Face-off. Handloom vs Powerloom Sarees. Understand the differences to make an informed buying decision.
Is you saree an authentic handloom saree? And even if it is, is it worth the premium you paid for it over similar-looking powerloom products. Lets explore.
In any Indian textile construction, there are 3 principal yarn components-
- the primary warp,
- the primary weft, and
- the supplementary warp or supplementary weft.
Warp is the thread that runs along the length of the fabric, and weft along the width. In a brocade weave, the primary warp and weft weave the base fabric and the supplementary warp or weft are used to weave the motifs. A satin Tanchoi weave, in contrast, uses a higher warp count instead of a supplementary warp or weft, to weave the motifs. So, while in a brocade, the motifs appear to be embroidered onto a base fabric, in a Tanchoi, the motifs are integrated in the base fabric itself.
In most textiles, whether handloom or powerloom, the warp is fixed, ie it is installed on the loom before the weaving starts. Once installed, the weaving can start by throwing the weft yarn, that passes through a shed or openings between the pre-installed warp. The shed is created by raising select warp yarns at designed intervals with the help of a jacquard installed on top of the loom. It is this throwing of the weft that marks the key difference between a handloom and a powerloom.
In a handloom, the weft yarn, rolled inside a shuttle, is thrown by hand. This throwing is also referred to as the pick motion. In a powerloom, the pick motion is achieved by using specialised machines.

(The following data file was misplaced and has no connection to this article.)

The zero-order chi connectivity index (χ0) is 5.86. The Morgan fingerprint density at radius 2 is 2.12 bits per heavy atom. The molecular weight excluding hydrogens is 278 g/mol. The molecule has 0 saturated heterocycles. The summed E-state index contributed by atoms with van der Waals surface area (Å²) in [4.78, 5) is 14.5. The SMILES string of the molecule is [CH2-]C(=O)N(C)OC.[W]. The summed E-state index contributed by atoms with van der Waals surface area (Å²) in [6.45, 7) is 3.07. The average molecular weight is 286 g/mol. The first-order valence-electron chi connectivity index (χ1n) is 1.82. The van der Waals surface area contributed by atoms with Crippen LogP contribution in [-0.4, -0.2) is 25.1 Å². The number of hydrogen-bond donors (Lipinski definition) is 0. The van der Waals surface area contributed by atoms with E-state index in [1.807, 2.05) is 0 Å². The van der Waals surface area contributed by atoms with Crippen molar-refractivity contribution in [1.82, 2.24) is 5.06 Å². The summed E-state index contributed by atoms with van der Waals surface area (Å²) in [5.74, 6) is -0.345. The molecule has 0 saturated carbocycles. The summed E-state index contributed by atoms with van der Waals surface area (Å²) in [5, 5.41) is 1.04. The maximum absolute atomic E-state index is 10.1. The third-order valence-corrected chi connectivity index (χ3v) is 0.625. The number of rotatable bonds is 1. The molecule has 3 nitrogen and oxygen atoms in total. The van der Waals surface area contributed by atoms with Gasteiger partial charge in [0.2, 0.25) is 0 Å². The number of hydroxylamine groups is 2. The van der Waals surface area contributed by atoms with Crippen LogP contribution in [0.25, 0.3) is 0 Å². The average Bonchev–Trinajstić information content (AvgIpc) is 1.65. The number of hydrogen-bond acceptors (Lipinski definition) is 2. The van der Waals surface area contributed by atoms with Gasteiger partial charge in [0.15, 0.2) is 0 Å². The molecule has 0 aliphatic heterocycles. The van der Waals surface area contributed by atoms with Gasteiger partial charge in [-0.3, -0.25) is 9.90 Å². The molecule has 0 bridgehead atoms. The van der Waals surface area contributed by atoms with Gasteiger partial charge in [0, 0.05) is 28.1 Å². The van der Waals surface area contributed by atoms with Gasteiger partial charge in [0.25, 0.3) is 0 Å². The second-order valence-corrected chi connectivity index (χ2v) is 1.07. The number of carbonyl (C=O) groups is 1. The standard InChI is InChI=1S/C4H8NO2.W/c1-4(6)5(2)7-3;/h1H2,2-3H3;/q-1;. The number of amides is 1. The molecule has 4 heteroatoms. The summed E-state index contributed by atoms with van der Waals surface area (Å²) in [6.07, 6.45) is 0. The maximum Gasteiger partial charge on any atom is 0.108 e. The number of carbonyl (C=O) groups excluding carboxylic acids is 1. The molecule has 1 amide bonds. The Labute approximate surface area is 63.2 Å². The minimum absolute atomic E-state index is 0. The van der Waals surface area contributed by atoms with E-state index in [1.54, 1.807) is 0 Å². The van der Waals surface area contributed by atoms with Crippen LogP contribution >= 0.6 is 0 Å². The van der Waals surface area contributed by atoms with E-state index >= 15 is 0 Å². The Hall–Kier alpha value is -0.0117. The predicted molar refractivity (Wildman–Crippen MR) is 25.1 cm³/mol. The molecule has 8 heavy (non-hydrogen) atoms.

A: The Cost
Because powerloom production is faster and requires lesser manual processes, it is relatively less-expensive compared to a handloom textile.
In the context of banarasi textiles, a powerloom can produce anywhere between 5-25 meters of fabric a day. In contrast, handloom manufacture usually ranges between 10-80 centimetres, that is less than a meter a day, depending on the design.
While the cost-saving using a power loom is welcome, the speed presents some important corollaries:
- The speed of a powerloom may negate the possibility of using the delicate pure silk yarns. Pure silk yarns are delicate and may break during high-speed weaving affecting the quality of the textile being woven.
- While saving on the labour cost, using pure silk on a powerloom significantly increases the yarn cost as much larger quantities will be used and produced. One unsuccessful design can block significant working capital for the manufacturer.
- Because of larger quantities being made and marketed, a powerloom product tends to be less exclusive compared to a handloom textile that has very limited production.
- Because the products are sold at lower prices and target mass market, often the manufacturers do not pay enough importance to the design and finesse.
Because of the above factors, powerloom production almost always use blended yarns. Similarly, handloom textiles almost always are made with pure yarns.